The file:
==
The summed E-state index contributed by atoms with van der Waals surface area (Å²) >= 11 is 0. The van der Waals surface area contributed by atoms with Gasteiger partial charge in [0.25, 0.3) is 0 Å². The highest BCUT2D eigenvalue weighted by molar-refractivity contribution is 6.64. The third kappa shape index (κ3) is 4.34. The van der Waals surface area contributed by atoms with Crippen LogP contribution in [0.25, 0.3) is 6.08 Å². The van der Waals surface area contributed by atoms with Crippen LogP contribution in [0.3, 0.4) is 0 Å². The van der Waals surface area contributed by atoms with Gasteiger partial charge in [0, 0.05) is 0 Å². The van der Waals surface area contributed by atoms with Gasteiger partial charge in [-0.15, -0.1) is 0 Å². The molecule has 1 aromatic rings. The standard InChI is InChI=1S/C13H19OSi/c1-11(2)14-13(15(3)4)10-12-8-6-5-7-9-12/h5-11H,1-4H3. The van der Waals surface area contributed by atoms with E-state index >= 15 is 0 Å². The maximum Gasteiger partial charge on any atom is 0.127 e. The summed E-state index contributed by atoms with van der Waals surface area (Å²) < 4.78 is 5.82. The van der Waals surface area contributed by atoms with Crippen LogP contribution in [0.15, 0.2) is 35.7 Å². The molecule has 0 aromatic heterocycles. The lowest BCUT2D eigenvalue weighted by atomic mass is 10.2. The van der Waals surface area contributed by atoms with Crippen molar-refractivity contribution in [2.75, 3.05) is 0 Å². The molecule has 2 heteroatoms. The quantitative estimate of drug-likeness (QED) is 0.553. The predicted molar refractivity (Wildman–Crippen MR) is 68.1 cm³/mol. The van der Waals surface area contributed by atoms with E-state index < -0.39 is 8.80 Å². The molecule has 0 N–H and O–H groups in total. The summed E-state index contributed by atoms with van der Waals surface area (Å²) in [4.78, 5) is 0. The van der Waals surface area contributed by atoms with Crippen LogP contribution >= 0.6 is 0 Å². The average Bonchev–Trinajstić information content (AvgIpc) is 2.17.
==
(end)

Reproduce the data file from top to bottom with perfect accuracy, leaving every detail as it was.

The summed E-state index contributed by atoms with van der Waals surface area (Å²) >= 11 is 0. The van der Waals surface area contributed by atoms with Gasteiger partial charge in [0.25, 0.3) is 0 Å². The highest BCUT2D eigenvalue weighted by molar-refractivity contribution is 6.64. The third kappa shape index (κ3) is 4.34. The van der Waals surface area contributed by atoms with Crippen LogP contribution in [0.25, 0.3) is 6.08 Å². The van der Waals surface area contributed by atoms with Crippen LogP contribution in [0.3, 0.4) is 0 Å². The van der Waals surface area contributed by atoms with Gasteiger partial charge in [0, 0.05) is 0 Å². The van der Waals surface area contributed by atoms with Gasteiger partial charge in [-0.15, -0.1) is 0 Å². The molecule has 1 aromatic rings. The standard InChI is InChI=1S/C13H19OSi/c1-11(2)14-13(15(3)4)10-12-8-6-5-7-9-12/h5-11H,1-4H3. The van der Waals surface area contributed by atoms with E-state index >= 15 is 0 Å². The maximum Gasteiger partial charge on any atom is 0.127 e. The summed E-state index contributed by atoms with van der Waals surface area (Å²) < 4.78 is 5.82. The van der Waals surface area contributed by atoms with Crippen LogP contribution in [0.15, 0.2) is 35.7 Å². The molecule has 0 aromatic heterocycles. The lowest BCUT2D eigenvalue weighted by atomic mass is 10.2. The van der Waals surface area contributed by atoms with Crippen molar-refractivity contribution in [2.75, 3.05) is 0 Å². The molecule has 2 heteroatoms. The quantitative estimate of drug-likeness (QED) is 0.553. The predicted molar refractivity (Wildman–Crippen MR) is 68.1 cm³/mol. The van der Waals surface area contributed by atoms with E-state index < -0.39 is 8.80 Å². The molecule has 0 N–H and O–H groups in total. The summed E-state index contributed by atoms with van der Waals surface area (Å²) in [4.78, 5) is 0. The van der Waals surface area contributed by atoms with Crippen LogP contribution >= 0.6 is 0 Å². The average Bonchev–Trinajstić information content (AvgIpc) is 2.17.